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Institute of Medicine Study Warns Boomers Better Take Care of Themselves

Posted Jan 22 2009 6:45pm

The Institute of Medicine released a report Monday on the health care outlook for the 78 million baby boomers about to begin turning 65. It was not rosy. In short, there aren't enough specialists in geriatric medicine; insufficient training is available; the specialists that do exist are underpaid; Medicare fails to provide for team care that many elderly patients need.

Medicare may even hinder seniors from getting the best care because of its low reimbursement rates, forcing physicians to cut back on the number of Medicare patients they treat.

And as we have been saying for a while, the health care system is not geared toward managing chronic conditions and is woeful at coordinating care with multiple providers.

Sens. Senators Barbara Boxer, D-Calif. and Susan Collins, R-Maine have introduced a bill to steer caregivers towards geriatric and long-term care roles, and create an advisory panel to analyze this critical sector and make recommendations to tackle its changing needs. The report also urges that all health care workers be trained in basic geriatric care and that schools increase training in the treatment of older patients.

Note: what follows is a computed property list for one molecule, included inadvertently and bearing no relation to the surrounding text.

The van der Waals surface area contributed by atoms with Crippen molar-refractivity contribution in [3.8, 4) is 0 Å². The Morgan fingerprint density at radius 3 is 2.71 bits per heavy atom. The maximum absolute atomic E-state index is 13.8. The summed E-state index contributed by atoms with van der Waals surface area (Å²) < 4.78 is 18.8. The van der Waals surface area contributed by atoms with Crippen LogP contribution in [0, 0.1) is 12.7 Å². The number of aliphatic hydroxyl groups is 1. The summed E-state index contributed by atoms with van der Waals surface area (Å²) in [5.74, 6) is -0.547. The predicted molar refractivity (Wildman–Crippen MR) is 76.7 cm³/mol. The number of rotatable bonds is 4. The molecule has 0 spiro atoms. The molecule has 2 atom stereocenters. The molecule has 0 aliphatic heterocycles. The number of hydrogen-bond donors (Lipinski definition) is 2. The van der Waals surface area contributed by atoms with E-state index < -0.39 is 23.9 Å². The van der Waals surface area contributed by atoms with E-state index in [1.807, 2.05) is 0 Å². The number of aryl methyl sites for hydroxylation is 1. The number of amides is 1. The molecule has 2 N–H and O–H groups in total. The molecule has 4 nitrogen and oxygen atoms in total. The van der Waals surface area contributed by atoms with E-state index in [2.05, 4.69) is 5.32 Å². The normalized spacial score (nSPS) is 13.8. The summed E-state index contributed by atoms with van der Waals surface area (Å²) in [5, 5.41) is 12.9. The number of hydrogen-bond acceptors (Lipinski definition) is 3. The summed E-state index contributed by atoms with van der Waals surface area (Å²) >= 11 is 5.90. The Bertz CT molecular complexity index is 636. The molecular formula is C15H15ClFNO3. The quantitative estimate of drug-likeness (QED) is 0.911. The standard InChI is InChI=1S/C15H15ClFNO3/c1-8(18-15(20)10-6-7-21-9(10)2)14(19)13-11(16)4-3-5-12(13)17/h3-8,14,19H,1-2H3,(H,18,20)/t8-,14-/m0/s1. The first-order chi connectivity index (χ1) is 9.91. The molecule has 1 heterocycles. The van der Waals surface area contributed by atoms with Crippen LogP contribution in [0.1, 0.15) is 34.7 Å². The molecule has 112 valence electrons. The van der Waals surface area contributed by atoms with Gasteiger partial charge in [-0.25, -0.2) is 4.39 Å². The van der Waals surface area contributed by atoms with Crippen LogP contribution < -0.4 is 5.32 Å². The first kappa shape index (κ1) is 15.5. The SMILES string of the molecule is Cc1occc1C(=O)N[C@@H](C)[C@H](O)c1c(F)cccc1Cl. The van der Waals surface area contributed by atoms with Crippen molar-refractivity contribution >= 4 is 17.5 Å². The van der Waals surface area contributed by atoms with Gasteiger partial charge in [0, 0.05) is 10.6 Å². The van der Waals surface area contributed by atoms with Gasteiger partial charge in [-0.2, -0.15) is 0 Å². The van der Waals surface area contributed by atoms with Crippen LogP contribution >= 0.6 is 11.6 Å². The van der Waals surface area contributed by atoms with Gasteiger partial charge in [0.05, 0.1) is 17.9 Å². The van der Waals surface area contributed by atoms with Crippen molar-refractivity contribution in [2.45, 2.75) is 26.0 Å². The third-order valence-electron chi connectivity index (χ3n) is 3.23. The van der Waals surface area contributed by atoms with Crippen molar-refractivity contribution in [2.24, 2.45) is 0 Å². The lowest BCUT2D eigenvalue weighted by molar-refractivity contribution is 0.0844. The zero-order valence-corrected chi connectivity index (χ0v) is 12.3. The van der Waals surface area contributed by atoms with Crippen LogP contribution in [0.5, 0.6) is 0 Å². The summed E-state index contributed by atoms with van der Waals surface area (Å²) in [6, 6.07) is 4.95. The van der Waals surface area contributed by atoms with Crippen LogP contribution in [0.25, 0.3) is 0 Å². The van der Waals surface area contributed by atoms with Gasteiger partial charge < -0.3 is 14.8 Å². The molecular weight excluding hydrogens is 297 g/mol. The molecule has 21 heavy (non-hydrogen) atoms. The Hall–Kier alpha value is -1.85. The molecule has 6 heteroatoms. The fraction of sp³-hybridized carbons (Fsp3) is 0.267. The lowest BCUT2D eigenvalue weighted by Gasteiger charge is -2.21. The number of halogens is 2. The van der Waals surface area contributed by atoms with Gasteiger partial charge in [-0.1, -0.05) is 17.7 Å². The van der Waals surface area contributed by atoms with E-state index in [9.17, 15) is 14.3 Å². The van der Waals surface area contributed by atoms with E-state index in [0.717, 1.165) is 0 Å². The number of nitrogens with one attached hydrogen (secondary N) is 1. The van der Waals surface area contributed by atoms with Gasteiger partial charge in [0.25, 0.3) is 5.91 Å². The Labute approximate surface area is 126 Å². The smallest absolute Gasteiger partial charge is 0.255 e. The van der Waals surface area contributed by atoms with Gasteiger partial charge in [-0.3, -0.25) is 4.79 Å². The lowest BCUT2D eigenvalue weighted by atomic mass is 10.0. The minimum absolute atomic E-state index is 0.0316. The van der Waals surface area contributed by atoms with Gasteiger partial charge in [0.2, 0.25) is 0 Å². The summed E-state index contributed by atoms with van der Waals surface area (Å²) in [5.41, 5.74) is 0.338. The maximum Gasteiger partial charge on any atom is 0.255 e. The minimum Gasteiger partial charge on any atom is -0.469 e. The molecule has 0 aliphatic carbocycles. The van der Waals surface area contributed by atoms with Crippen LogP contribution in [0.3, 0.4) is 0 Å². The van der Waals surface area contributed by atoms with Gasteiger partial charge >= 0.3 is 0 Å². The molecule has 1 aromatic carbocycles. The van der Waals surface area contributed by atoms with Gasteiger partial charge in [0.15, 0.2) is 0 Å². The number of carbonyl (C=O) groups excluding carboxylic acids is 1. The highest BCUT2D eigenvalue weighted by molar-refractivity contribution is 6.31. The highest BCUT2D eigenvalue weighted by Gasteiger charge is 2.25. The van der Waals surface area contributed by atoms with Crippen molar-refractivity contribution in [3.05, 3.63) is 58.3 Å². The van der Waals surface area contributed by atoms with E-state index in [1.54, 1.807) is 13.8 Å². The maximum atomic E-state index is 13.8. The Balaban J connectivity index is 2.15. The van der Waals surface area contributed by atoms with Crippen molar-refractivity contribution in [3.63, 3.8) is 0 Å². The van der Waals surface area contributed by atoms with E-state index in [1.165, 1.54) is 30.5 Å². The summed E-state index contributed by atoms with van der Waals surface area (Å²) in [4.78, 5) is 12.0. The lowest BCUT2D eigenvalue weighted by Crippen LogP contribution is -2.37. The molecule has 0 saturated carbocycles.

OK, all well and good but let’s face it, this will only happen over time and many of these boomers will be well within the throes of managing their health care. Sage advice coming – not really. So again what does it come down to? Self-responsibility. Plain and simple. We as a nation have to start taking better care of ourselves. Estimates show that every other boomer will have arthritis. Every third will be obese. Every fourth will have diabetes. Six out of ten will have multiple chronic conditions. Much of this is preventable. And then not only do you have the health problems, you are going to have to pay for more of the care you receive. Prepare yourselves.

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